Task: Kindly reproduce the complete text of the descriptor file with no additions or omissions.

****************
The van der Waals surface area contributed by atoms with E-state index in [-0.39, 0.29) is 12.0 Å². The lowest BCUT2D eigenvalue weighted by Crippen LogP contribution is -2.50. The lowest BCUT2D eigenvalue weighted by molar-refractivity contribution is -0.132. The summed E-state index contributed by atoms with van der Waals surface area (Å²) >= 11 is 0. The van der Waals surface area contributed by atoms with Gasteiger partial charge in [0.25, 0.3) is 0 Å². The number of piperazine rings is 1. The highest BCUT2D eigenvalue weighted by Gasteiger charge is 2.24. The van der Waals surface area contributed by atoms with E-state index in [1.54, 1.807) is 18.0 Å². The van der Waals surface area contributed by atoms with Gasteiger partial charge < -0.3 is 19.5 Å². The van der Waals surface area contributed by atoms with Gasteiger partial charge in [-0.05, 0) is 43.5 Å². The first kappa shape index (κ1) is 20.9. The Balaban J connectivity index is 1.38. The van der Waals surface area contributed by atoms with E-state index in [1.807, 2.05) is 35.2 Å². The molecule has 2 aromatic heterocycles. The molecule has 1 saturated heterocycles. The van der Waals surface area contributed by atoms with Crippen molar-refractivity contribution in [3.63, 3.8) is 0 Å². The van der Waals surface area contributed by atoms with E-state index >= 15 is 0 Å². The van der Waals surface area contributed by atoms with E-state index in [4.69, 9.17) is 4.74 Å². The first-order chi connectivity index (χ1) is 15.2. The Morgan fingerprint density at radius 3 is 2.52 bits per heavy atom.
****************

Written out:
The van der Waals surface area contributed by atoms with E-state index in [-0.39, 0.29) is 12.0 Å². The lowest BCUT2D eigenvalue weighted by Crippen LogP contribution is -2.50. The lowest BCUT2D eigenvalue weighted by molar-refractivity contribution is -0.132. The summed E-state index contributed by atoms with van der Waals surface area (Å²) >= 11 is 0. The van der Waals surface area contributed by atoms with Gasteiger partial charge in [0.25, 0.3) is 0 Å². The number of piperazine rings is 1. The highest BCUT2D eigenvalue weighted by Gasteiger charge is 2.24. The van der Waals surface area contributed by atoms with E-state index in [1.54, 1.807) is 18.0 Å². The van der Waals surface area contributed by atoms with Gasteiger partial charge < -0.3 is 19.5 Å². The van der Waals surface area contributed by atoms with Gasteiger partial charge in [-0.05, 0) is 43.5 Å². The first kappa shape index (κ1) is 20.9. The Balaban J connectivity index is 1.38. The van der Waals surface area contributed by atoms with E-state index in [1.807, 2.05) is 35.2 Å². The molecule has 2 aromatic heterocycles. The molecule has 1 saturated heterocycles. The van der Waals surface area contributed by atoms with Crippen molar-refractivity contribution in [3.63, 3.8) is 0 Å². The van der Waals surface area contributed by atoms with E-state index >= 15 is 0 Å². The van der Waals surface area contributed by atoms with E-state index in [4.69, 9.17) is 4.74 Å². The first-order chi connectivity index (χ1) is 15.2. The Morgan fingerprint density at radius 3 is 2.52 bits per heavy atom.